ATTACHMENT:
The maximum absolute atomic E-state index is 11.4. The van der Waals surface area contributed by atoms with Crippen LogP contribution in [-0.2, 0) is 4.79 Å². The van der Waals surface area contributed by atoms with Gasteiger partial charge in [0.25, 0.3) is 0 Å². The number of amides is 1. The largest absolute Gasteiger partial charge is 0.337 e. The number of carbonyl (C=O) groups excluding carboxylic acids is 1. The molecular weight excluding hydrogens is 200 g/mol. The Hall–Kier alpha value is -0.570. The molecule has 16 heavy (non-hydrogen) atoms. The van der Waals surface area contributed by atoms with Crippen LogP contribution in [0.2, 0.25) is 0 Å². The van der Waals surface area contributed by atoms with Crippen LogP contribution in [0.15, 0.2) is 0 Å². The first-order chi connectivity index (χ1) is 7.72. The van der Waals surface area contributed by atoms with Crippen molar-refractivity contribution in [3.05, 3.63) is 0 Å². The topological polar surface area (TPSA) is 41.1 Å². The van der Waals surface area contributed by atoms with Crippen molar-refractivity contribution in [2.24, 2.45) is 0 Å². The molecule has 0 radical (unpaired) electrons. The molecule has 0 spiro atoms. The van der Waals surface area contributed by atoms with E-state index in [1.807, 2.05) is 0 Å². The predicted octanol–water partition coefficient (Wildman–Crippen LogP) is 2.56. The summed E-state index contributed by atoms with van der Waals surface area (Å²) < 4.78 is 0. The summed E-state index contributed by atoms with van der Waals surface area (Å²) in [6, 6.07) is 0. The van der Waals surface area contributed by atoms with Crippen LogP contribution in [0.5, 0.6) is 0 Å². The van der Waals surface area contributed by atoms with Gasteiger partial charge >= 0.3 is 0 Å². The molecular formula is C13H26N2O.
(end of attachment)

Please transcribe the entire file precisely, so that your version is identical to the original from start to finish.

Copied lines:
The maximum absolute atomic E-state index is 11.4. The van der Waals surface area contributed by atoms with Crippen LogP contribution in [-0.2, 0) is 4.79 Å². The van der Waals surface area contributed by atoms with Gasteiger partial charge in [0.25, 0.3) is 0 Å². The number of amides is 1. The largest absolute Gasteiger partial charge is 0.337 e. The number of carbonyl (C=O) groups excluding carboxylic acids is 1. The molecular weight excluding hydrogens is 200 g/mol. The Hall–Kier alpha value is -0.570. The molecule has 16 heavy (non-hydrogen) atoms. The van der Waals surface area contributed by atoms with Crippen LogP contribution in [0.2, 0.25) is 0 Å². The van der Waals surface area contributed by atoms with Crippen LogP contribution in [0.15, 0.2) is 0 Å². The first-order chi connectivity index (χ1) is 7.72. The van der Waals surface area contributed by atoms with Crippen molar-refractivity contribution in [3.05, 3.63) is 0 Å². The topological polar surface area (TPSA) is 41.1 Å². The van der Waals surface area contributed by atoms with Crippen molar-refractivity contribution in [2.24, 2.45) is 0 Å². The molecule has 0 radical (unpaired) electrons. The molecule has 0 spiro atoms. The van der Waals surface area contributed by atoms with E-state index in [1.807, 2.05) is 0 Å². The predicted octanol–water partition coefficient (Wildman–Crippen LogP) is 2.56. The summed E-state index contributed by atoms with van der Waals surface area (Å²) < 4.78 is 0. The summed E-state index contributed by atoms with van der Waals surface area (Å²) in [6, 6.07) is 0. The van der Waals surface area contributed by atoms with Crippen LogP contribution in [0.5, 0.6) is 0 Å². The van der Waals surface area contributed by atoms with Gasteiger partial charge >= 0.3 is 0 Å². The molecular formula is C13H26N2O.